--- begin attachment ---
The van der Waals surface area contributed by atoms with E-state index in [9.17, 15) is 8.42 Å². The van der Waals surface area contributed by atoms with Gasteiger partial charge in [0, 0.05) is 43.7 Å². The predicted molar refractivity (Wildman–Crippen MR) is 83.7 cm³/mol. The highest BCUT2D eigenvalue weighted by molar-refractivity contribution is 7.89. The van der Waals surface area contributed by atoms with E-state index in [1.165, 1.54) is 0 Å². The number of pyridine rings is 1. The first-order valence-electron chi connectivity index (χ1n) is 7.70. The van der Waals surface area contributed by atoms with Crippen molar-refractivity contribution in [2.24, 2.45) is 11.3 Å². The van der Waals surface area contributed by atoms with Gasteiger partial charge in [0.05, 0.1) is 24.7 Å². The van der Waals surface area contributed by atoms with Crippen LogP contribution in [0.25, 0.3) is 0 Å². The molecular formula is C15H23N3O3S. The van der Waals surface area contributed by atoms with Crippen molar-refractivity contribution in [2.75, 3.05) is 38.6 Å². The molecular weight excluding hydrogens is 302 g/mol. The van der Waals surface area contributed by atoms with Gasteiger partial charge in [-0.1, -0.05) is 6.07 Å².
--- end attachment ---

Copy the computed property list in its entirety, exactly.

The van der Waals surface area contributed by atoms with E-state index in [9.17, 15) is 8.42 Å². The van der Waals surface area contributed by atoms with Gasteiger partial charge in [0, 0.05) is 43.7 Å². The predicted molar refractivity (Wildman–Crippen MR) is 83.7 cm³/mol. The highest BCUT2D eigenvalue weighted by molar-refractivity contribution is 7.89. The van der Waals surface area contributed by atoms with E-state index in [1.165, 1.54) is 0 Å². The number of pyridine rings is 1. The first-order valence-electron chi connectivity index (χ1n) is 7.70. The van der Waals surface area contributed by atoms with Crippen molar-refractivity contribution in [2.24, 2.45) is 11.3 Å². The van der Waals surface area contributed by atoms with Gasteiger partial charge in [0.05, 0.1) is 24.7 Å². The van der Waals surface area contributed by atoms with Crippen LogP contribution in [0.25, 0.3) is 0 Å². The molecular formula is C15H23N3O3S. The van der Waals surface area contributed by atoms with Crippen molar-refractivity contribution in [2.75, 3.05) is 38.6 Å². The molecular weight excluding hydrogens is 302 g/mol. The van der Waals surface area contributed by atoms with Gasteiger partial charge in [-0.1, -0.05) is 6.07 Å².